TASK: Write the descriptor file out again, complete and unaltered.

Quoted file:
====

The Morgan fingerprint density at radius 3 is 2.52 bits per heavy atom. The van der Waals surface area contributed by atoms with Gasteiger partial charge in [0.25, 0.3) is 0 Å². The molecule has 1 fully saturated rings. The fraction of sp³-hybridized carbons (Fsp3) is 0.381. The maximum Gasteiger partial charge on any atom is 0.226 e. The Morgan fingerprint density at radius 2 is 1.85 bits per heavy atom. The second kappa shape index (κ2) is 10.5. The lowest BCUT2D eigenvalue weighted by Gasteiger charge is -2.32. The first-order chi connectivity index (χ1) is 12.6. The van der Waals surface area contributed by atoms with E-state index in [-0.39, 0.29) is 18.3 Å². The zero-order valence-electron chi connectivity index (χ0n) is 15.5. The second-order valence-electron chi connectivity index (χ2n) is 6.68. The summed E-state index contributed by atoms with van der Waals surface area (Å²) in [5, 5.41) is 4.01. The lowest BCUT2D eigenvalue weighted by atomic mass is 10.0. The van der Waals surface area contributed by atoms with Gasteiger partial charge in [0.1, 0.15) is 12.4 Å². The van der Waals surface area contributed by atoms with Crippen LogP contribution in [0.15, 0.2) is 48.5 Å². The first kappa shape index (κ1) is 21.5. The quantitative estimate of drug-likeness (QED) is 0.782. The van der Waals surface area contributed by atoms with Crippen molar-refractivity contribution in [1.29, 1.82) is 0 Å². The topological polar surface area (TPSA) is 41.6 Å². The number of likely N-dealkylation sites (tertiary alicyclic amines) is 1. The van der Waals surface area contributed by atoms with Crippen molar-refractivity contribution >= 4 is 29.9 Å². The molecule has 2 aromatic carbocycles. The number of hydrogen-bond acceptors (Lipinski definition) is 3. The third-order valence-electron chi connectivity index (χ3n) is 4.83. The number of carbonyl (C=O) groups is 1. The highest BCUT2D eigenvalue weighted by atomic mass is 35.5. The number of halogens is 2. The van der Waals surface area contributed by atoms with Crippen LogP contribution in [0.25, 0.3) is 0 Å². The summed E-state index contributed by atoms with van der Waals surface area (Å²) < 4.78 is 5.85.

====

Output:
The Morgan fingerprint density at radius 3 is 2.52 bits per heavy atom. The van der Waals surface area contributed by atoms with Gasteiger partial charge in [0.25, 0.3) is 0 Å². The molecule has 1 fully saturated rings. The fraction of sp³-hybridized carbons (Fsp3) is 0.381. The maximum Gasteiger partial charge on any atom is 0.226 e. The Morgan fingerprint density at radius 2 is 1.85 bits per heavy atom. The second kappa shape index (κ2) is 10.5. The lowest BCUT2D eigenvalue weighted by Gasteiger charge is -2.32. The first-order chi connectivity index (χ1) is 12.6. The van der Waals surface area contributed by atoms with E-state index in [-0.39, 0.29) is 18.3 Å². The zero-order valence-electron chi connectivity index (χ0n) is 15.5. The second-order valence-electron chi connectivity index (χ2n) is 6.68. The summed E-state index contributed by atoms with van der Waals surface area (Å²) in [5, 5.41) is 4.01. The lowest BCUT2D eigenvalue weighted by atomic mass is 10.0. The van der Waals surface area contributed by atoms with Gasteiger partial charge in [0.1, 0.15) is 12.4 Å². The van der Waals surface area contributed by atoms with Crippen LogP contribution in [0.15, 0.2) is 48.5 Å². The first kappa shape index (κ1) is 21.5. The quantitative estimate of drug-likeness (QED) is 0.782. The van der Waals surface area contributed by atoms with Crippen molar-refractivity contribution in [1.29, 1.82) is 0 Å². The topological polar surface area (TPSA) is 41.6 Å². The number of likely N-dealkylation sites (tertiary alicyclic amines) is 1. The van der Waals surface area contributed by atoms with Crippen molar-refractivity contribution >= 4 is 29.9 Å². The molecule has 2 aromatic carbocycles. The number of hydrogen-bond acceptors (Lipinski definition) is 3. The third-order valence-electron chi connectivity index (χ3n) is 4.83. The number of carbonyl (C=O) groups is 1. The highest BCUT2D eigenvalue weighted by atomic mass is 35.5. The number of halogens is 2. The van der Waals surface area contributed by atoms with Crippen LogP contribution in [0.25, 0.3) is 0 Å². The summed E-state index contributed by atoms with van der Waals surface area (Å²) < 4.78 is 5.85.